Scrambled Halton

The Halton sequence, which is one of my favourite algorithms ever, can be used for efficient stratified multi-dimensional sampling. Some references:

Van der Corput sequence
Halton sequence

It is possible to do stratified sampling of hyper-points in the s-dimensional unit hyper-cube by picking one consecutive dimension of the Halton series for each component. A convenient way to do so is to use the first s prime numbers as the basis for each Halton sequence.

It is well-known, however, that while this approach works great for low dimensions, high dimensions often exhibit a great degree of undesired correlation. The following image displays a grid where each cell combines two components of the 32-dimensional Halton hyper-cube.

Raw 32-dimensional Halton hyper-cube

One can easily spot how some pairs exhibit an obvious pattern, while others fill their corresponding 2D area very densely. This happens more aggressively for higher dimensions (i.e., to the right/bottom in the image) and for pairs formed with close components (i.e., near the diagonal in the image). Click to enlarge!

A successful approach to dissolve this problem without losing the good properties of stratification is to do “random digit scrambling” (a.k.a. rds). During the construction of a Halton number, digits in the range [0..base[ are combined. Given a Pseudo-Random Permutation of length=base, all that one must do is use PRP(digit) instead of digit directly. This somewhat shuffles Halton pairs in rows and columns in a strong way so the correlation disappears. However, since the PRP is a bijection, the good properties of stratification are generally preserved.

How to build a strong and efficient randomised PRP of an arbitrary length is an interesting subject which details I won’t get into here.

Here’s the scrambling strategy in action:

Scrambled 32-dimensional Halton hyper-cube

Now all the blocks in the grid look equally dense. Magic!

As long as one picks good PRPs, it is possible to generate any number of different samplings, all with the same good properties.

Uniform vs. stratified

This is a classic subject in numerical (Monte Carlo) integration.

Uniform 2D distribution vs. Halton series for the first 2 dimensions

To the left: 32768 points in a 512×512 image using a uniform random number generator (Mersenne Twister). To the right, the first 32768 pairs in the Halton series, using dimensions #0 and #1. Click to enlarge!

Hosek & Wilkie sky model

I have spent the past hours working on the sky model in Arion. This time, I am taking the Hosek & Wilkie model for a spin, as an alternative to our good old implementation of the Preetham sky model:

Preetham et al. sky model

Hosek & Wilkie sky model

Some procedural action

I am (fortunately!) always very busy, but lately it’s been a long chain of little-sleep, endless work sessions. I am working on new technology for Arion 3 and I couldn’t be more excited.

Here’s some image where all the materials are strictly procedural done by Erwann Loison in Arion/ArionFX. Not a single image texture was used:

Procedural action by Erwann Loison

Here is his original post on his blog.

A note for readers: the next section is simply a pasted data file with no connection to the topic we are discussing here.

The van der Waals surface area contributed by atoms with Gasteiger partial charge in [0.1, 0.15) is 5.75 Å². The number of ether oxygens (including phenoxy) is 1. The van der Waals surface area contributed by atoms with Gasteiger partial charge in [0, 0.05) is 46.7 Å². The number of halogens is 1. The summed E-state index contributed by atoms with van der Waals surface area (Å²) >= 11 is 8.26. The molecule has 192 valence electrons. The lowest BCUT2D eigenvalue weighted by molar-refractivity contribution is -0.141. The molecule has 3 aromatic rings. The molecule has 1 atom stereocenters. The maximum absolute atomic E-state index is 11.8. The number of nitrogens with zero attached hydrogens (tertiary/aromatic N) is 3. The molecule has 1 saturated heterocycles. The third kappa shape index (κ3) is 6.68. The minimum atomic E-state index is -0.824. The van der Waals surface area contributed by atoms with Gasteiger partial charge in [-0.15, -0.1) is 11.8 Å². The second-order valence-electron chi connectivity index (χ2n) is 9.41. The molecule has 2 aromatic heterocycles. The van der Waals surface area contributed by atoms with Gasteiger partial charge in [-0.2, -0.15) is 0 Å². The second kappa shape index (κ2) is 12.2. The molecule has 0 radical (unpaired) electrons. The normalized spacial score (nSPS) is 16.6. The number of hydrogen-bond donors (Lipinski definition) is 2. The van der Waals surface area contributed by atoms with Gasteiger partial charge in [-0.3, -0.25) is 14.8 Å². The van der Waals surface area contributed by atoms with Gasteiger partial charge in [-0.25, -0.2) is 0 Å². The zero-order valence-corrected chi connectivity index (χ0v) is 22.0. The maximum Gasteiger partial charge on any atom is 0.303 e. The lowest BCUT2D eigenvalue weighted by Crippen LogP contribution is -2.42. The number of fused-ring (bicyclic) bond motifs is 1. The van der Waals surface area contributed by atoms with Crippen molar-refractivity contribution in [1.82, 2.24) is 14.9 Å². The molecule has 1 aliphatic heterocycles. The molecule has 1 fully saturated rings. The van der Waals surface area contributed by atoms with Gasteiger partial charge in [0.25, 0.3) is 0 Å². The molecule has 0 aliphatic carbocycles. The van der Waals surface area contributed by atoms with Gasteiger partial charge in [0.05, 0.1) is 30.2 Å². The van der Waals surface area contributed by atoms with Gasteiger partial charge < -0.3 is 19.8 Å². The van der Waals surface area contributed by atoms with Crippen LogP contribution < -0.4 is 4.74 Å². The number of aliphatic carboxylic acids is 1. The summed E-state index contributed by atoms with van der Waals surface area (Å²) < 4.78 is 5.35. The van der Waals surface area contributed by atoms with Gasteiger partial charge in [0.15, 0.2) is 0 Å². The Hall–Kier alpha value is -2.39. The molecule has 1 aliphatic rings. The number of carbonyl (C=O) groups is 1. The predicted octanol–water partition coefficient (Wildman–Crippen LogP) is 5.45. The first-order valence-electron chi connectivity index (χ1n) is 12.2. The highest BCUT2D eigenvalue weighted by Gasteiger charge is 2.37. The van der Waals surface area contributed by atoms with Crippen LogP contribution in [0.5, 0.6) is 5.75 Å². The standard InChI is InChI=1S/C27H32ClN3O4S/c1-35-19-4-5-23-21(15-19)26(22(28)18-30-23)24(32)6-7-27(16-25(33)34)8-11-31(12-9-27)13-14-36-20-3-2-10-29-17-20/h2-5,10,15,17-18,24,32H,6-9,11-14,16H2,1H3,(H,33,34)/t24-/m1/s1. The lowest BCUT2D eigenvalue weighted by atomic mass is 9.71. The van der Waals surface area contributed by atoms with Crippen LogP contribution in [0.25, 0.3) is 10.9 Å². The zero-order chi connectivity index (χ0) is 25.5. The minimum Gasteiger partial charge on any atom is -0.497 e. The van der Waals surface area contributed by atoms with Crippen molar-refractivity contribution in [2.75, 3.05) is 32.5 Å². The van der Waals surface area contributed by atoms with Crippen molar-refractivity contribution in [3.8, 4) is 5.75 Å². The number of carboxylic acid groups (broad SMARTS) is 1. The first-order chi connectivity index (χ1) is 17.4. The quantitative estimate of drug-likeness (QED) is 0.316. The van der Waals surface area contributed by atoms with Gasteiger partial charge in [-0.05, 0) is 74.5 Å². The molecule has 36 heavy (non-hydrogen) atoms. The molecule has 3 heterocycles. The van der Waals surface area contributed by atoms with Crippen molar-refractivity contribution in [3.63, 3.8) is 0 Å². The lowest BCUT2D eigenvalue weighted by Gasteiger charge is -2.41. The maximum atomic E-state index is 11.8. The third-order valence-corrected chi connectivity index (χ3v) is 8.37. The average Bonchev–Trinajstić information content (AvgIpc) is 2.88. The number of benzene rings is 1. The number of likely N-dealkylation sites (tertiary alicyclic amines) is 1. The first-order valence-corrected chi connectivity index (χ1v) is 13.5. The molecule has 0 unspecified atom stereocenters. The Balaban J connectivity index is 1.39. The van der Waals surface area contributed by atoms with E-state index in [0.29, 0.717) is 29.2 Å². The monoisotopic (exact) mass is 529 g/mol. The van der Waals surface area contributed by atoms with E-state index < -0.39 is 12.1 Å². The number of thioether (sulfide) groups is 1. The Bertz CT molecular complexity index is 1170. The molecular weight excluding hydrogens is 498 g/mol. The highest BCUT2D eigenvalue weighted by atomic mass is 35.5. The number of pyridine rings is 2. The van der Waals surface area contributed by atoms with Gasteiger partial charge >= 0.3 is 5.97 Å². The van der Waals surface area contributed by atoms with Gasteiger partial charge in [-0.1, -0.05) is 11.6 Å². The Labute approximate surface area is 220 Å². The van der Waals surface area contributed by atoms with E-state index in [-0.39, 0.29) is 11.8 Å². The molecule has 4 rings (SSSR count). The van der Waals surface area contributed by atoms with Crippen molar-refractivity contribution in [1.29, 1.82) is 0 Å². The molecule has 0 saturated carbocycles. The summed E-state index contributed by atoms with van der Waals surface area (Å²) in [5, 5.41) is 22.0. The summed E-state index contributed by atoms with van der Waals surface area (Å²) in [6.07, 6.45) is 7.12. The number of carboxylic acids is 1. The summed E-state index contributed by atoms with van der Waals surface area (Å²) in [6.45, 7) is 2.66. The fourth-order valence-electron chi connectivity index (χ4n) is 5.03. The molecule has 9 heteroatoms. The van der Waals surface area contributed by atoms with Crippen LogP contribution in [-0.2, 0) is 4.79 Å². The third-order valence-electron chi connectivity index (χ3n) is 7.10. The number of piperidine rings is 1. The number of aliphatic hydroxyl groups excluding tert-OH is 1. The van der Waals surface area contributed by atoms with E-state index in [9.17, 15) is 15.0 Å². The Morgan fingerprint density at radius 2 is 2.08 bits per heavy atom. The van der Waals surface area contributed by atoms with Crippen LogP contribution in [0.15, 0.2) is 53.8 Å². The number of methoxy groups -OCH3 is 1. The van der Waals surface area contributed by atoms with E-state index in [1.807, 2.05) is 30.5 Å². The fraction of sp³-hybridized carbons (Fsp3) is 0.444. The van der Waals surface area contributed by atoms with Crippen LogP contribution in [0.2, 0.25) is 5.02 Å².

Stuff like this, and much, much more, will be news in the Arion world soon (when it’s done).

Happy New 2015!

Sobel operator

The Sobel operator is a simple way to approximate the gradient of the intensity in an image. This, in visual terms, can be used for edge detection. The purpose of edge detection is to significantly reduce the amount of data in the image, while preserving the structural properties to be used for further image processing.

In practice, the Sobel operator is simply a pair of 3×3 (separable) convolution kernels. One highlights the horizontal gradient/edges, and the other one highlights the vertical gradient/edges.

S_x = \left[ \begin{array}{ccc} -1 & \phantom{+} 0 & +1 \\ -2 & \phantom{+} 0 & +2 \\ -1 & \phantom{+} 0 & +1 \end{array} \right]

S_y = \left[ \begin{array}{ccc} +1 & +2 & +1 \\ \phantom{+} 0 & \phantom{+} 0 & \phantom{+} 0 \\ -1 & -2 & -1 \end{array} \right]

In non-formal terms, and under certain theoretical assumptions, this is conceptually equivalent to computing the partial derivatives of the image with respect to x an y.

For the examples below, I am using the same image featured by Wikipedia in the Sobel operator page:

Sobel operator

This grid presents:

1- The input image (luminance).
2- The absolute magnitude of the result of the Sobel filter.
3- The result of the Sobel (x) filter.
4- The result of the Sobel (y) filter.
5- Same as (2), but in faux color.
6- The gradient vectors, normalized and displayed as an RGB-encoded normal map.

The 3-tap Sobel convolution kernels have a 1px radius, so they have a very limited edge detection ‘range’. This makes the filter quite shaky as soon as the image presents fine details or noise. For this reason, one may want to pre-pass the input image with a subtle Gaussian blur.

This has the effect of diminishing edges in general (as expected), but the resulting gradient images are equivalent, yet much cleaner.

Sobel operator (Gaussian with sigma=2)

The Sobel operator is one of the most fundamental building blocks in feature detection in the field of Computer Vision.

Note that the Sobel operator does not characterize edges or detects features in any way. It simply produces a filtered image where pixels that most likely belong to an area of high gradient (such as an edge) are highlighted.

Bonus remark: Sobel filtering is very similar to what a render engine such as Arion does to transform a height map (bump map) into a normal map.